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A screenshot of a Google map adapted by Seeding Resilience to show food distribution and pickup locations throughout the Buffalo-area.

A screenshot of a Google map adapted by Seeding Resilience to show food distribution and pickup locations throughout the Buffalo-area.

Coalition addresses food inequity: GSE professor’s research resonates in the food crisis of the pandemic

BY MICHELLE KEARNS

After the COVID-19 pandemic closed schools, Sarah A. Robert, GSE associate professor of learning and instruction, and specialist in school food politics, began volunteering with Seeding Resilience. This Buffalo coalition of community members, nonprofits, schools and government—organized spring 2020 to address food inequities highlighted by the pandemic—aligned with Robert’s research.

Portrait of Sarah A. Robert.

Sarah A. Robert

As a policy analyst, she works to improve public understanding of the critical role schools play in distributing food. Local needs were highlighted at the beginning of the pandemic when school buildings closed. The Buffalo Public Schools estimated that fewer than half of the 29,000 students who relied on school breakfasts and lunches were getting help with hunger.

“Food, and how schools fill the need for food, are now more crucial than ever,” said Robert, also director of GSE’s Social Studies Education Programs. “This is an issue of human rights.”

The Seeding Resilience team worked to get food to people, support farms, encourage vegetable gardens and create jobs. Its projects have included a map of grocery distribution points and resource brochures that Robert translated into Spanish.

Her work with community groups, like Seeding Resilience, informs her understanding of policy. Lately, Robert has been thinking about ways to keep the connections strong. “What’s on my mind most these days,” she said, “is how do we use those relationships to transform what matters most to the community?'”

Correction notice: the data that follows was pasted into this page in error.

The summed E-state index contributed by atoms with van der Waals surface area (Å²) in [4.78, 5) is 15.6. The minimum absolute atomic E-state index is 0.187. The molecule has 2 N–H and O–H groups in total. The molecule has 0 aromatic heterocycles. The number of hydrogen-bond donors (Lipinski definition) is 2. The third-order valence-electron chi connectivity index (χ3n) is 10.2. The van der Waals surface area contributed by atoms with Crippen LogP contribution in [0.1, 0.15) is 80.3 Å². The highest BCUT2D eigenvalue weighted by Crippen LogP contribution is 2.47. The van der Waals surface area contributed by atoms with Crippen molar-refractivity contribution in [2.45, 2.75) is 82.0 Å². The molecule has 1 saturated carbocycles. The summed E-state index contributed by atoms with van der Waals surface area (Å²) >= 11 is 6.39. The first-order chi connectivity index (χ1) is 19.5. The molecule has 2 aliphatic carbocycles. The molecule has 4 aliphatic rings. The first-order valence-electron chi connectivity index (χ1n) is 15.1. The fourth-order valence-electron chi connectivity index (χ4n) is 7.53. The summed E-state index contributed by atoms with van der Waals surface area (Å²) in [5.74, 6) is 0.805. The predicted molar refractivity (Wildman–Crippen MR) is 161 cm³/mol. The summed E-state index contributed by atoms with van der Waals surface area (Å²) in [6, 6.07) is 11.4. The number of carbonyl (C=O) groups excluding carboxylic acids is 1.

For her, the COVID-19 crisis has underscored the diminishing funding for school food programs, and the need for change. The variety and quality of meals have also been declining as school districts centralize kitchens, and food costs for families and students rise.

Volunteering fosters opportunities to contribute and learn.

Chronicling new directions in practice and policy is the subject of her upcoming and fourth book: tentatively titled “Transforming School Food Politics Around the World.” Robert is co-editing it with Jennifer E. Gaddis, assistant professor of civil society and community studies at the University of Wisconsin-Madison.

As she looks beyond the pandemic, Robert hopes that increased public understanding of the critical role schools play in feeding people will lead to reform and equity. “Schools are food hubs,” she said. “Let’s reprioritize how we spend tax dollars to reflect our societal values – because we do care about feeding our neighbors.”

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